Best Fitness Tracker Deals During Prime Day 2021 for Tech Lovers: Garmin, Fitbit, Apple | GeekComparison

e Garmin vivomove luxury on a user's wrist with the screen on, with heart rate next to the watch hands.
enlarge Garmin’s Vivomove series.

Corey Gaskin / Ars Technica

As we dig further, we found some Ars-recommended fitness trackers among Prime Day’s many deals. Notably, a whole bunch of our favorite smartwatches from Garmin and Fitbit are on sale.

All of these deals are only valid during Prime Day, so if you’re a Prime member and looking for a fitness tracker or running watch, now’s your time. There are also discounts on the Apple Watch Series 3 and Series 6 if pure smartwatch capabilities are more important to you than fitness tracking.

Our experience with Garmin watches

The Garmin Forerunner series is a top choice for runners.
enlarge The Garmin Forerunner series is a top choice for runners.

Corey Gaskin

Garmin watches have taken a few top spots in our recent smartwatch buying guide. We chose the Forerunner 45 as our favorite runner’s watch, while the Vivo series took top honors as the most stylish. Both devices see record discounts for Prime Day. We especially like some of the older models of the Vivomove. Today’s discounts bring the newer versions, the Vivoactive 4 and 4s, to about the same price.

Under $200, the Garmin Forerunner 45 is our go-to watch for casual runners, with GPS and 24/7 heart rate for running and tracking modes for sleep, yoga, elliptical and cardio exercises. It’s not the watch for serious long-distance runners, but rather it’s a great inexpensive option for those who like shorter runs or don’t mind taking their phone with them for music and enhanced safety features.

If smartwatch functionality and broader activity support is your thing, the Venu Sq Music is another sub-$200 device that brings a lot of what the Forerunner 45 lacks, such as a blood oxygen sensor, music storage, wave functions, strength and Pilates workout modes, and touchscreen interaction. It’s a more traditional smartwatch experience with a little more activity tracking as well.

The Vivoactive 4 and 4s build on this with more premium metal materials, more sensors and a round dial. It also adds on-screen training animations along with more training modes.

Last up are the high-end Garmin Fenix ​​6 Sapphire and 6s Pro running, hiking and multisport watches, both for $499, and the rugged Instinct Solar and Tactical watches for $249 and $179, respectively. The Fenix ​​Series is Garmin’s top-of-the-line running watch, supporting a wealth of advanced, patented metrics through Firstbeat technology and providing compatibility with accessories (such as chest-worn heart rate monitors and foot-worn running posture devices). Both features provide highly specific data and useful insights to improve training and recovery for serious athletes. The Fenix ​​6 also supports the same smartwatch and extensive sports functions, from golf to triathlons, with a two-week battery life, built-in maps and 10 ATM water resistance.

The Instinct Solar and Tactical are a little less feature-rich, lacking the wide range of sports tracking of some of the other Garmin watches we mentioned in favor of things like night vision mode and a claimed 54-day battery using solar. energy. It won’t give you the in-depth training analytics of a Fenix ​​watch, but it’s still capable enough of moderate tracking for running and activities.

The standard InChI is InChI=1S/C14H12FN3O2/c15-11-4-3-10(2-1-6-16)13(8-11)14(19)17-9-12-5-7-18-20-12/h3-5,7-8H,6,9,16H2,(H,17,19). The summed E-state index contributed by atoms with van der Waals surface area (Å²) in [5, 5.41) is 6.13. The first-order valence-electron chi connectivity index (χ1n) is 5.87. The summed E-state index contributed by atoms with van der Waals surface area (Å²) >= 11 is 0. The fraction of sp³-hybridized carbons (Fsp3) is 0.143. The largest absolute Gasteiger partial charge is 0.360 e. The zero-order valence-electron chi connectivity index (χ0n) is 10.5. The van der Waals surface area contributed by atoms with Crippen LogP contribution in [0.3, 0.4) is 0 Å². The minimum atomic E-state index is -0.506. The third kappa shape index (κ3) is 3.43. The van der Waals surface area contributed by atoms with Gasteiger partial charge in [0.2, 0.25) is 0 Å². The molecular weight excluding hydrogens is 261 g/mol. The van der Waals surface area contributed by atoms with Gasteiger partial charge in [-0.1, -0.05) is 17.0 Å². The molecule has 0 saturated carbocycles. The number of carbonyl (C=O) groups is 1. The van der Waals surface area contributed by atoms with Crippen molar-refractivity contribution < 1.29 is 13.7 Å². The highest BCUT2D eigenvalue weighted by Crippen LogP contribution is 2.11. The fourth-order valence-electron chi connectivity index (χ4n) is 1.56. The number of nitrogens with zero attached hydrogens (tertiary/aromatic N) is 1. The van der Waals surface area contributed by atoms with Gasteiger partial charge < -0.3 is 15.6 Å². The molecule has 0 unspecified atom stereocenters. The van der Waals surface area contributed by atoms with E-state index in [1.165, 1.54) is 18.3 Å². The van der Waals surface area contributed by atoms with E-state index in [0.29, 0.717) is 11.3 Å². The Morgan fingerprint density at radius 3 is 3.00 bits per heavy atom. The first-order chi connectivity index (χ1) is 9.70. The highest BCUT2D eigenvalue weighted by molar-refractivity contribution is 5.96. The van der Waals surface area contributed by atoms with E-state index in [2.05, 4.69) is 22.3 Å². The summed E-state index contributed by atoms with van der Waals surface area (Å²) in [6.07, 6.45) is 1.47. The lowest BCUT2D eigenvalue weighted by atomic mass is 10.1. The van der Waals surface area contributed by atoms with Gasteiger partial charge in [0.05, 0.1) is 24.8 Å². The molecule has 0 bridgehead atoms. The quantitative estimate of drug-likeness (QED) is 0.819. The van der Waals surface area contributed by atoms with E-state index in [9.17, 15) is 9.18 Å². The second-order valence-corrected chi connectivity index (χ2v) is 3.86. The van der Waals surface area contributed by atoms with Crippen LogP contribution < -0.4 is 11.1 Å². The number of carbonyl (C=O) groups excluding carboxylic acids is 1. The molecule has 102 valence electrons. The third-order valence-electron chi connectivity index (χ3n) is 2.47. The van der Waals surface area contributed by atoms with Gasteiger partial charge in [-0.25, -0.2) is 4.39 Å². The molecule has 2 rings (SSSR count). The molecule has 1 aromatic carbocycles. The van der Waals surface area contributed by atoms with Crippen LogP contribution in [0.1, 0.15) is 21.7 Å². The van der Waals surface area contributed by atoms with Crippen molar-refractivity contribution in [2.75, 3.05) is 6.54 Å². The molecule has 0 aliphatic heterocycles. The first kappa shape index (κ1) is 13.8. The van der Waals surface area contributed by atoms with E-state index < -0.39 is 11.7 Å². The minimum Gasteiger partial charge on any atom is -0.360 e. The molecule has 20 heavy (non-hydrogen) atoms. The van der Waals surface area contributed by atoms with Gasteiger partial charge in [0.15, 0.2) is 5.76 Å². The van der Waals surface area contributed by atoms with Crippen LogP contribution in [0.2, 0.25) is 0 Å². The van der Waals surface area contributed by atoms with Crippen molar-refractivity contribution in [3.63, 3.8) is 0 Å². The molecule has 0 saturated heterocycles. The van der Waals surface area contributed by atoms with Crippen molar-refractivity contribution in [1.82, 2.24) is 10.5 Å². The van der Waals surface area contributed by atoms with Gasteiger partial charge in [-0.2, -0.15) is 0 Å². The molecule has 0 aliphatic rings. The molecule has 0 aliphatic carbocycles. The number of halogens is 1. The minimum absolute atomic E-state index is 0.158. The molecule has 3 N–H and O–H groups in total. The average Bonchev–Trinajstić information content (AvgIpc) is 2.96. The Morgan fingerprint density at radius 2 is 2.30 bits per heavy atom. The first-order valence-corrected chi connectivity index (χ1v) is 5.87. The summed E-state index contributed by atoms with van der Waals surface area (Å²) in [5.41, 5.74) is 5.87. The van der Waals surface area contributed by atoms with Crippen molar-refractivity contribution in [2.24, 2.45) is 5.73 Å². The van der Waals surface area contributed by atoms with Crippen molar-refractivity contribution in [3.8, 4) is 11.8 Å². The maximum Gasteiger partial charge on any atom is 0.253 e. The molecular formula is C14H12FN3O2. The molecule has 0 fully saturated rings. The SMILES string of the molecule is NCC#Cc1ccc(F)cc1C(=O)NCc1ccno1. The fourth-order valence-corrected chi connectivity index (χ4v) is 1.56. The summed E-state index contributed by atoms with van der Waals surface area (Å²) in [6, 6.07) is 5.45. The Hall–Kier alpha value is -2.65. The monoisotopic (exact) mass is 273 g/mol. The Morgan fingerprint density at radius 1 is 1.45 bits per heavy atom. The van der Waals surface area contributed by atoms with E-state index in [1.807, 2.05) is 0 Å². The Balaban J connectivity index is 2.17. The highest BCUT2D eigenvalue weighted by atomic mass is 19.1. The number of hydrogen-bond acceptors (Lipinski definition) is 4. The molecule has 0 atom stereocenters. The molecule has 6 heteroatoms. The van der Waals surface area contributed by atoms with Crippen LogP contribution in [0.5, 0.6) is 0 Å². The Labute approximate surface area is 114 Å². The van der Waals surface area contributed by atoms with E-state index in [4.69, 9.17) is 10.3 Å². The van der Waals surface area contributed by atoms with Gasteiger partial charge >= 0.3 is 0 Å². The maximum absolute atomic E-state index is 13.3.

The offers

Our experience with Fitbit

<a href="">Fitbit’s Sense watch</a> has all the sensors you could ask for in a fitness tracker and deeper health insights and guidance than on an Apple Watch, especially with Fitbit’s Premium membership.” src=” 2021/05/Ars-Technica-Best-Smartwatches-2021-3-640×427.jpg” width=”640″ height=”427″ srcset=” /05/Ars-Technica-Best-Smartwatches-2021-3-1280×854.jpg 2x”/><figcaption class=
enlarge Fitbit’s Sense watch has all the sensors you could ask for in a fitness tracker and deeper health insights and guidance than you get on an Apple Watch, especially with Fitbit’s Premium membership.

Corey Gaskin / Ars Technica

Fitbit is also no stranger to advanced fitness tracking analytics, though the company’s data isn’t as specced as some of Garmin’s features. Where Fitbit excels is in reliable basic fitness tracking and top specs at competitive prices.

The Fitbit Sense, in particular, took second place in our best smartwatch guide, finishing second only to the Apple Watch as our favorite all-around smartwatch. With a blood oxygen monitor, EKG, GPS, and heart rate sensor for under $200 with this Prime Day sale, it’s a strong value.

The Sense handles notifications from iPhone and Android devices well and can take calls with its built-in microphone and speaker. The vibrant display and glossy metal housing give it a premium look and feel that matches the highest level internals. There’s not a lot of app compatibility beyond Fitbit’s own suite of features and music controls for Spotify, but we found the sleep tracking and activity insights more useful, which only gets more proactive and personalized with Fitbit’s optional Premium subscription.

While Fitbit Premium usually costs $9.99 per month, the simpler and much cheaper Fitbit Inspire 2 tracker comes with a year of this for free, adding even more value to a nice Prime Day discount. At $57, it’s a good price for a casual fitness tracker, especially one with Fitbit’s research, community, and resources backing it up.

The Inspire 2 has a heart rate sensor, an estimated 10-day battery life, and sleep tracking, but it lacks GPS. Fortunately, the Fitbit Charge 4, which does have GPS, also retails for $100. And that device adds NFC and blood oxygen monitoring to the mix.

The offers

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